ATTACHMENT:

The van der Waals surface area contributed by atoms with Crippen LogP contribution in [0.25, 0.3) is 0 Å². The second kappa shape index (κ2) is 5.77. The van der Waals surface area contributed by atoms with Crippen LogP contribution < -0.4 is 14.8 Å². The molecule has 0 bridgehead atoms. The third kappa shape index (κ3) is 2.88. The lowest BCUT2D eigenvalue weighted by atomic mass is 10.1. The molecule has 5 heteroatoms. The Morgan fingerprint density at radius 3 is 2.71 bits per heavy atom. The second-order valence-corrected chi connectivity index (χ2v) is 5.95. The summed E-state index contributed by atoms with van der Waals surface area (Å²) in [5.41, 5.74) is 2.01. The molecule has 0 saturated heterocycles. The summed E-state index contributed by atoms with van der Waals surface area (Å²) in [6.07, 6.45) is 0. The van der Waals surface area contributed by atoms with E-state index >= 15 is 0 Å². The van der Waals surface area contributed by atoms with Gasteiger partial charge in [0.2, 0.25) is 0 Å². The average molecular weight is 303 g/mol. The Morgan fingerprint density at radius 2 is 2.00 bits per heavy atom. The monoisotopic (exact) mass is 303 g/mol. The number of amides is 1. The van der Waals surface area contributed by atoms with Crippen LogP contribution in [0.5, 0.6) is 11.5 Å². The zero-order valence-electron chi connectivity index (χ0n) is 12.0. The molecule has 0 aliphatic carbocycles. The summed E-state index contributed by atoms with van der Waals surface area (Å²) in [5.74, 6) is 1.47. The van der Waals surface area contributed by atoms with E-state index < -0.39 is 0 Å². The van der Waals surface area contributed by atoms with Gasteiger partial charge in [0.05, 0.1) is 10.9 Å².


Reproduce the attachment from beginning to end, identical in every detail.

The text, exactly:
The van der Waals surface area contributed by atoms with Crippen LogP contribution in [0.25, 0.3) is 0 Å². The second kappa shape index (κ2) is 5.77. The van der Waals surface area contributed by atoms with Crippen LogP contribution < -0.4 is 14.8 Å². The molecule has 0 bridgehead atoms. The third kappa shape index (κ3) is 2.88. The lowest BCUT2D eigenvalue weighted by atomic mass is 10.1. The molecule has 5 heteroatoms. The Morgan fingerprint density at radius 3 is 2.71 bits per heavy atom. The second-order valence-corrected chi connectivity index (χ2v) is 5.95. The summed E-state index contributed by atoms with van der Waals surface area (Å²) in [5.41, 5.74) is 2.01. The molecule has 0 saturated heterocycles. The summed E-state index contributed by atoms with van der Waals surface area (Å²) in [6.07, 6.45) is 0. The van der Waals surface area contributed by atoms with E-state index >= 15 is 0 Å². The van der Waals surface area contributed by atoms with Gasteiger partial charge in [0.2, 0.25) is 0 Å². The average molecular weight is 303 g/mol. The Morgan fingerprint density at radius 2 is 2.00 bits per heavy atom. The monoisotopic (exact) mass is 303 g/mol. The number of amides is 1. The van der Waals surface area contributed by atoms with Crippen LogP contribution in [0.5, 0.6) is 11.5 Å². The zero-order valence-electron chi connectivity index (χ0n) is 12.0. The molecule has 0 aliphatic carbocycles. The summed E-state index contributed by atoms with van der Waals surface area (Å²) in [5.74, 6) is 1.47. The van der Waals surface area contributed by atoms with E-state index < -0.39 is 0 Å². The van der Waals surface area contributed by atoms with Gasteiger partial charge in [0.05, 0.1) is 10.9 Å².